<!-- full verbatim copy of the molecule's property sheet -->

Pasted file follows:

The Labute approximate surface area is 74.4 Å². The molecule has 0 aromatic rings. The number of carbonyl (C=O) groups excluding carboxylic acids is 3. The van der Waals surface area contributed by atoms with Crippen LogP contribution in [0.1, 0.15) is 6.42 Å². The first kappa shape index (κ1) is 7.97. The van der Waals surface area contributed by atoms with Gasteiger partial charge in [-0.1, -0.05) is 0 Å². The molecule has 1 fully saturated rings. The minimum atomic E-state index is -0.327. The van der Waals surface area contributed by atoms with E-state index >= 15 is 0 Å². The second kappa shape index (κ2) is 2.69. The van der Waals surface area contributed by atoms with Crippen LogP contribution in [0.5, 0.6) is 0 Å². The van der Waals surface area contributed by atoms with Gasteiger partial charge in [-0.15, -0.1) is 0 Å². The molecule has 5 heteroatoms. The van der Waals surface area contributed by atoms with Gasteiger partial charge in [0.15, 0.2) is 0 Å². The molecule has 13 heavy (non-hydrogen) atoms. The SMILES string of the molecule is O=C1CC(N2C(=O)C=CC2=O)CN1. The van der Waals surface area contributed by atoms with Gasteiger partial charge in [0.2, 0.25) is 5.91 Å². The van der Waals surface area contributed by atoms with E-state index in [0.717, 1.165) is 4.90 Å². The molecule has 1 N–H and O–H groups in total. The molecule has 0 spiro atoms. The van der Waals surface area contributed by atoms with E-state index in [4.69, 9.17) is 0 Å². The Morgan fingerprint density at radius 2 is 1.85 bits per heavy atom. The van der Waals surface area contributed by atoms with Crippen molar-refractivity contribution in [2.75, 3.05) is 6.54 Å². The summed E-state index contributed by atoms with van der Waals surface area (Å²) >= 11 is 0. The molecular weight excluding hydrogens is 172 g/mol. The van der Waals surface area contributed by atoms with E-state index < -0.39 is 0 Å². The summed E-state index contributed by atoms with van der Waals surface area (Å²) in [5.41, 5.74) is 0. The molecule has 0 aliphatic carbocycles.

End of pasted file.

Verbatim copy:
The Labute approximate surface area is 74.4 Å². The molecule has 0 aromatic rings. The number of carbonyl (C=O) groups excluding carboxylic acids is 3. The van der Waals surface area contributed by atoms with Crippen LogP contribution in [0.1, 0.15) is 6.42 Å². The first kappa shape index (κ1) is 7.97. The van der Waals surface area contributed by atoms with Gasteiger partial charge in [-0.1, -0.05) is 0 Å². The molecule has 1 fully saturated rings. The minimum atomic E-state index is -0.327. The van der Waals surface area contributed by atoms with E-state index >= 15 is 0 Å². The second kappa shape index (κ2) is 2.69. The van der Waals surface area contributed by atoms with Crippen LogP contribution in [0.5, 0.6) is 0 Å². The van der Waals surface area contributed by atoms with Gasteiger partial charge in [-0.15, -0.1) is 0 Å². The molecule has 5 heteroatoms. The van der Waals surface area contributed by atoms with Gasteiger partial charge in [0.15, 0.2) is 0 Å². The molecule has 13 heavy (non-hydrogen) atoms. The SMILES string of the molecule is O=C1CC(N2C(=O)C=CC2=O)CN1. The van der Waals surface area contributed by atoms with Gasteiger partial charge in [0.2, 0.25) is 5.91 Å². The van der Waals surface area contributed by atoms with E-state index in [0.717, 1.165) is 4.90 Å². The molecule has 1 N–H and O–H groups in total. The molecule has 0 spiro atoms. The van der Waals surface area contributed by atoms with E-state index in [4.69, 9.17) is 0 Å². The Morgan fingerprint density at radius 2 is 1.85 bits per heavy atom. The van der Waals surface area contributed by atoms with Crippen molar-refractivity contribution in [2.75, 3.05) is 6.54 Å². The summed E-state index contributed by atoms with van der Waals surface area (Å²) >= 11 is 0. The molecular weight excluding hydrogens is 172 g/mol. The van der Waals surface area contributed by atoms with E-state index < -0.39 is 0 Å². The summed E-state index contributed by atoms with van der Waals surface area (Å²) in [5.41, 5.74) is 0. The molecule has 0 aliphatic carbocycles.